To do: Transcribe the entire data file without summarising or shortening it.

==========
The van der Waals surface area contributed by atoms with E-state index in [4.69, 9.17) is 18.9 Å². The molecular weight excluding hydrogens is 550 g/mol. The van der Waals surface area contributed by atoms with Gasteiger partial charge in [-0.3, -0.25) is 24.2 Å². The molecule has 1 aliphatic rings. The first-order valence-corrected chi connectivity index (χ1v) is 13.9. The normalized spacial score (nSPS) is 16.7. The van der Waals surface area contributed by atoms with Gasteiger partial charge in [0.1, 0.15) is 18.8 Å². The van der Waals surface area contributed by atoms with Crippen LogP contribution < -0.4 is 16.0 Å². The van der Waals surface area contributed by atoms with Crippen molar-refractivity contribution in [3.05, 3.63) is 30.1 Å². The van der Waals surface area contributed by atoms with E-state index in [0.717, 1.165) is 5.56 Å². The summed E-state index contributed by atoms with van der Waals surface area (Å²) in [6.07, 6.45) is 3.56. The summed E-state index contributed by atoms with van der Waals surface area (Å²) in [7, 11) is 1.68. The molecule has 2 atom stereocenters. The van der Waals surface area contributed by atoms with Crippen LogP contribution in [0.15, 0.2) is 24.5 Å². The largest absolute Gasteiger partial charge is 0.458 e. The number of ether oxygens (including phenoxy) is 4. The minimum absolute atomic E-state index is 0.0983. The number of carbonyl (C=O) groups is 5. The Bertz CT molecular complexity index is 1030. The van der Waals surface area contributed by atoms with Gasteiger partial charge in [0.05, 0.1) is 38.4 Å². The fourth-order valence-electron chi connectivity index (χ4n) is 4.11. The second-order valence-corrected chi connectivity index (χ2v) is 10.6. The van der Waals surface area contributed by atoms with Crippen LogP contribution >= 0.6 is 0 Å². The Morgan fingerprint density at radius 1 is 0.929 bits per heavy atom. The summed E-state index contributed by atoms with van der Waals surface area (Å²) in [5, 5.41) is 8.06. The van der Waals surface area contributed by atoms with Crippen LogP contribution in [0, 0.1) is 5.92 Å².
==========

The van der Waals surface area contributed by atoms with E-state index in [4.69, 9.17) is 18.9 Å². The molecular weight excluding hydrogens is 550 g/mol. The van der Waals surface area contributed by atoms with Gasteiger partial charge in [-0.3, -0.25) is 24.2 Å². The molecule has 1 aliphatic rings. The first-order valence-corrected chi connectivity index (χ1v) is 13.9. The normalized spacial score (nSPS) is 16.7. The van der Waals surface area contributed by atoms with Gasteiger partial charge in [0.1, 0.15) is 18.8 Å². The van der Waals surface area contributed by atoms with Crippen LogP contribution < -0.4 is 16.0 Å². The van der Waals surface area contributed by atoms with Crippen molar-refractivity contribution in [3.05, 3.63) is 30.1 Å². The van der Waals surface area contributed by atoms with E-state index in [0.717, 1.165) is 5.56 Å². The summed E-state index contributed by atoms with van der Waals surface area (Å²) in [6.07, 6.45) is 3.56. The summed E-state index contributed by atoms with van der Waals surface area (Å²) in [7, 11) is 1.68. The molecule has 2 atom stereocenters. The van der Waals surface area contributed by atoms with Crippen LogP contribution in [0.15, 0.2) is 24.5 Å². The largest absolute Gasteiger partial charge is 0.458 e. The number of ether oxygens (including phenoxy) is 4. The minimum absolute atomic E-state index is 0.0983. The number of carbonyl (C=O) groups is 5. The Bertz CT molecular complexity index is 1030. The van der Waals surface area contributed by atoms with Gasteiger partial charge in [0.05, 0.1) is 38.4 Å². The fourth-order valence-electron chi connectivity index (χ4n) is 4.11. The second-order valence-corrected chi connectivity index (χ2v) is 10.6. The van der Waals surface area contributed by atoms with Crippen LogP contribution >= 0.6 is 0 Å². The Morgan fingerprint density at radius 1 is 0.929 bits per heavy atom. The summed E-state index contributed by atoms with van der Waals surface area (Å²) in [5, 5.41) is 8.06. The van der Waals surface area contributed by atoms with Crippen LogP contribution in [0, 0.1) is 5.92 Å².